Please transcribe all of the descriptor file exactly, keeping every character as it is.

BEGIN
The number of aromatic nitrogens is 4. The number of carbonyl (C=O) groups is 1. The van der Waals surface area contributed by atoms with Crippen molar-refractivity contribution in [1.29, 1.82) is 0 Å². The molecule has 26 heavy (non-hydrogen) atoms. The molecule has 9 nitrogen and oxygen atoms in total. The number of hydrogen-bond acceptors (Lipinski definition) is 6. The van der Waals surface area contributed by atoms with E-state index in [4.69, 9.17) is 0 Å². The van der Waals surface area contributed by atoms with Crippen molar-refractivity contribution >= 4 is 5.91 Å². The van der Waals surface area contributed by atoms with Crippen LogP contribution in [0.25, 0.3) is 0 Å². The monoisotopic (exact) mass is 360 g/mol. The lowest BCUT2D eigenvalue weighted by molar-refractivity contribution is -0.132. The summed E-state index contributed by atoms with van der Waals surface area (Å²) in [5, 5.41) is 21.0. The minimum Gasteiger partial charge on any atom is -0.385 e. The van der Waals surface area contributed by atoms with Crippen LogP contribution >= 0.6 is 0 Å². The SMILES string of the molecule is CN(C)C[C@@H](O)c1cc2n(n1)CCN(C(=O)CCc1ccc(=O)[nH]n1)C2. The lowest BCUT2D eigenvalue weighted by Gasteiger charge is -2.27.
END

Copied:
The number of aromatic nitrogens is 4. The number of carbonyl (C=O) groups is 1. The van der Waals surface area contributed by atoms with Crippen molar-refractivity contribution in [1.29, 1.82) is 0 Å². The molecule has 26 heavy (non-hydrogen) atoms. The molecule has 9 nitrogen and oxygen atoms in total. The number of hydrogen-bond acceptors (Lipinski definition) is 6. The van der Waals surface area contributed by atoms with E-state index in [4.69, 9.17) is 0 Å². The van der Waals surface area contributed by atoms with Crippen molar-refractivity contribution >= 4 is 5.91 Å². The van der Waals surface area contributed by atoms with Crippen LogP contribution in [0.25, 0.3) is 0 Å². The monoisotopic (exact) mass is 360 g/mol. The lowest BCUT2D eigenvalue weighted by molar-refractivity contribution is -0.132. The summed E-state index contributed by atoms with van der Waals surface area (Å²) in [5, 5.41) is 21.0. The minimum Gasteiger partial charge on any atom is -0.385 e. The van der Waals surface area contributed by atoms with Crippen LogP contribution >= 0.6 is 0 Å². The SMILES string of the molecule is CN(C)C[C@@H](O)c1cc2n(n1)CCN(C(=O)CCc1ccc(=O)[nH]n1)C2. The lowest BCUT2D eigenvalue weighted by Gasteiger charge is -2.27.